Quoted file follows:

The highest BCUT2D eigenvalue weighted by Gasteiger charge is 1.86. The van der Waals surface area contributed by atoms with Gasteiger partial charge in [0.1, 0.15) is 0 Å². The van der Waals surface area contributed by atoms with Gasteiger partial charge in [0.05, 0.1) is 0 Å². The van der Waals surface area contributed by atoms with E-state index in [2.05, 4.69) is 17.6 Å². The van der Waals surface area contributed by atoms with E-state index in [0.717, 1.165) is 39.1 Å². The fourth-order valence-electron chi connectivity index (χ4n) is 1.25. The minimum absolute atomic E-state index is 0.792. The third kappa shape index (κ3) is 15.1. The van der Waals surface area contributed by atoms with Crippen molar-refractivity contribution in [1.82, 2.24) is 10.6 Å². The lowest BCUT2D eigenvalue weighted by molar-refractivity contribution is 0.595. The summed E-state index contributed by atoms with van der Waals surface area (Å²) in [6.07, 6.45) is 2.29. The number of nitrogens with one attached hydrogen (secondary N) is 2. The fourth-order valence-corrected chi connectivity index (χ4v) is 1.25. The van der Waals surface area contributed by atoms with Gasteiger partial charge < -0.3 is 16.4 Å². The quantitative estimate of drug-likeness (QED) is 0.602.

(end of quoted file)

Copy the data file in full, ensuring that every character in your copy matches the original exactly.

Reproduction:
The highest BCUT2D eigenvalue weighted by Gasteiger charge is 1.86. The van der Waals surface area contributed by atoms with Gasteiger partial charge in [0.1, 0.15) is 0 Å². The van der Waals surface area contributed by atoms with Gasteiger partial charge in [0.05, 0.1) is 0 Å². The van der Waals surface area contributed by atoms with E-state index in [2.05, 4.69) is 17.6 Å². The van der Waals surface area contributed by atoms with E-state index in [0.717, 1.165) is 39.1 Å². The fourth-order valence-electron chi connectivity index (χ4n) is 1.25. The minimum absolute atomic E-state index is 0.792. The third kappa shape index (κ3) is 15.1. The van der Waals surface area contributed by atoms with Crippen molar-refractivity contribution in [1.82, 2.24) is 10.6 Å². The lowest BCUT2D eigenvalue weighted by molar-refractivity contribution is 0.595. The summed E-state index contributed by atoms with van der Waals surface area (Å²) in [6.07, 6.45) is 2.29. The number of nitrogens with one attached hydrogen (secondary N) is 2. The fourth-order valence-corrected chi connectivity index (χ4v) is 1.25. The van der Waals surface area contributed by atoms with Gasteiger partial charge < -0.3 is 16.4 Å². The quantitative estimate of drug-likeness (QED) is 0.602.